uptown22

The reader’s eye falls into the book’s discrete young universe like a shining silver ball-bearing dropped into a thick pool of rainbow-marbled oil. Its own weight and momentum bores a self-sealing drill-hole into the narrative, new impressions sending ripples across the story’s surface, adding meaning as they go. The text is a living, viscous void, sucking and enveloping the viewer, previously so remote, into its indistinguishable depths.

funfair1

Being drawn in, and falling inexorably, it would be natural to assume you might eventually come to a stop somewhere. Shouldn’t something flat and familiar appear to give you some purchase, something to fix the spot and tell you which way is up? What we discover though is perpetual motion – we can’t arrive because there’s no ‘there’ there. Gotham is a mind, not a place. 95% subconscious, accessed via the traditional routes – through drugs and phobias, via rivers and tunnels. Gotham’s streetplan as a lattice of transitional non-spaces, unmediated, non-negotiable zones of zero influence, deceptively inert  where all kinds of messy psycho-muck can be dredged. It’s easy to think of the city as nothing but a fallen sprawl of bad  atmospheres, forgotten under-bridge troll towns; midtown skyscrapers misdirecting upwards to distract from the real business beneath; forgotten fairgrounds (I say! Gotham City Mayor’s Office? That spot could really do with being demolished and redeveloped now, yeah?); a landscape of dreams and portents populated by toothy anthropomorphic car-people, where the lines separating animal, vegetable and mineral are as thin as bat-rope, and more easily cut.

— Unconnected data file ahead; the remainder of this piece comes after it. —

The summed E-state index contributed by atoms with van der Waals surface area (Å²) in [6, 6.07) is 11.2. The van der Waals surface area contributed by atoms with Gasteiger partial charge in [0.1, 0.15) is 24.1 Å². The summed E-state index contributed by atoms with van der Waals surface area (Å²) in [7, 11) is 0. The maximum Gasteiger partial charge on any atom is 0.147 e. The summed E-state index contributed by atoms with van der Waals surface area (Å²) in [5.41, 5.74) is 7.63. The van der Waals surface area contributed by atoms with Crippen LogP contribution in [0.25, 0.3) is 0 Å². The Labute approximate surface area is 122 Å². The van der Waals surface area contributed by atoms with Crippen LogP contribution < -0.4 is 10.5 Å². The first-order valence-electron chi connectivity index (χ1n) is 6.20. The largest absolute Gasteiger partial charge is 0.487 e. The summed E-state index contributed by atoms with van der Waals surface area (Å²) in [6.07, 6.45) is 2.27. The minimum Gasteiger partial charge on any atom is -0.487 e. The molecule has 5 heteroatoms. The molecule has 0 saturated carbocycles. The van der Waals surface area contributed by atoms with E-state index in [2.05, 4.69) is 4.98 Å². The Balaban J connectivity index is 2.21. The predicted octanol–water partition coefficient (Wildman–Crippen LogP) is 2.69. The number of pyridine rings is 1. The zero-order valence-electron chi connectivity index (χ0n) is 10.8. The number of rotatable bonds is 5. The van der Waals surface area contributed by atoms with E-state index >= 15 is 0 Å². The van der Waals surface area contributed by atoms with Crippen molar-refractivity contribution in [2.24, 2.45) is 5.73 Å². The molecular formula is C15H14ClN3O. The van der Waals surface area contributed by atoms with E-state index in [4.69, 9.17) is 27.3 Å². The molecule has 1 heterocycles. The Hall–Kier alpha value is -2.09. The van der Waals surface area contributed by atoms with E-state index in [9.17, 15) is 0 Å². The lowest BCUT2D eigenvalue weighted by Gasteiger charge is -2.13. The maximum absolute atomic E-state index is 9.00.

In the urban swamp familiar species include the vaulting Toad, as voltigeur, running and traversing the lines of influence linking the power nodes on the city-grid. He’s not a native as such, but actually comes from the universe stacked within/ underneath the DCU, an even murkier place accessed through the fairground portal. From the perspective of this strange creature, whose identity is so slippery he doesn’t know if he’s a reborn cartoon, an English aristocrat or American mastermind, ‘the sky is black’. The source of this anti-light is the black sun, or the underside of the universe (ours) above, enfolding and encircling his own in the glassy onion-layers of the  multiversal overstructure.  It is also the source of the vertiginous supergravity that has dragged us this far, and the onion is the ultimate shape (a teardrop) being described by the onward rolling motion of this issue, its skins are what we’re tunneling into: the human and non-human unconscious is always just the universe downstairs, and the routemap to get you there is hidden inside you.